Sahir Ludhianvi birthday special: The poet who abhorred the label of a lyricist

Abdul Hayee 'Sahir' Ludhianvi was arguably the greatest poet-lyricist in the history of Hindi film. Despite his stupendous success as a lyricist of the highest order, Sahir abhorred this tag (lyricist). Instead, he always preferred to be called a poet.

'Shayari deti hai dil ko taskeen/Filmon ko nahin chahiye insaan zaheen' (Poetry provides solace to heart/Films don't require an intelligent man), was his rather derogatory attitude towards cinematic music. He sent this couplet to yet another highly sensitive and intellectual person Gurudutt Padukone for whom Sahir penned immortal poetic numbers like 'Ye mahalon, ye takhton, ye taajon ki duniya...' and 'Jinhein naaz hai Hind par woh kahan hain' in the movie 'Pyaasa'.

Sahir looked down upon the task of writing lyrics as something pejorative — Doyam darje ka kaam (a mediocre calling). While learning the art of versification, Urdu and Persian under the guidance of Maulana Faiz Haryanvi, whose father was a distant cousin of Altaf Hussain Hali 'Panipati', Sahir realised that poetry was a seriously sublime art with a universal appeal and message. It, therefore, must never be diluted. 'Shayari ko aamezish nahin pasand' (Poetry doesn't like adulteration) was Sahir's favourite refrain when he had to settle in Bombay and perforce write songs for films to earn his livelihood.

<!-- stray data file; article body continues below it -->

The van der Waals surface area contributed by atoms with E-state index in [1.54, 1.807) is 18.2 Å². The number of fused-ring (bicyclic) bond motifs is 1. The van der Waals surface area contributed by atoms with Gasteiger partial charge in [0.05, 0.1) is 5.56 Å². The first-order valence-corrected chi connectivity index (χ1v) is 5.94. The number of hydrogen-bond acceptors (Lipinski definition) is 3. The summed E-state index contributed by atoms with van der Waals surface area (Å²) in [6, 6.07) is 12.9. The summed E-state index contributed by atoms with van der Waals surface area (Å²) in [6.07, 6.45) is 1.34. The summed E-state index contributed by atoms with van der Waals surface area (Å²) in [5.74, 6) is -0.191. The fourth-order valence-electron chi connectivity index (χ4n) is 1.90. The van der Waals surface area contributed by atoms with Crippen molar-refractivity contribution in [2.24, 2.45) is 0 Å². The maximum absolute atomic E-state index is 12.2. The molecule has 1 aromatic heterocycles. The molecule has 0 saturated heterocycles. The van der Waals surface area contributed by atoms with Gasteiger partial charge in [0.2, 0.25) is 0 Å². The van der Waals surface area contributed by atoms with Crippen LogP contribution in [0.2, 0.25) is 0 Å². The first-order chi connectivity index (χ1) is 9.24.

That's the reason, Sahir steadfastly adhered to his poetic temperament and till the end, insisted that the film score should be composed for his lyrics and not the other way around. Though well-nigh one thousand songs ensued from the 'enchanter's' (Sahir means 'Jadugar/Enchanter') magical quill, nearly eighty per cent of them bore Sahir's distinct poetic stamp. Who can forget the immortal gems like 'Tu Hindu banega na Musalman banega', 'Woh subha kabhi toh aayegi', 'Man re tu kaahe na dheer dhare'? The sheer poetry will always be remembered for the literary value rather than as film songs of an ephemeral nature.

The man who wrote 'Aavaz-e-Adam' (The voice of man), which had that memorable phrase 'Hum bhi dekhenge' (later used by Faid Ahmad Faiz without ever acknowledging Sahir!), always placed pure poetry over the compromised poetry in films to appeal to the riffraff. Sahir often used his own creations from his collections, 'Talkhiyan' and 'Parchhaiyaan', and moulded them into film songs to retain their classic poetic flavour and fervour. His 'dekha hai zindagi ko kuchh itna qareeb se' (Film: Ek Mahal Ho Sapnon Ka, 1975) is the quintessential example of his poetic genius seamlessly seeping into a film song. No wonder, many of Sahir's film songs are now on the syllabi of Urdu and Comparative Literature at various universities. We salute the wizard of words on his 100th birthday.

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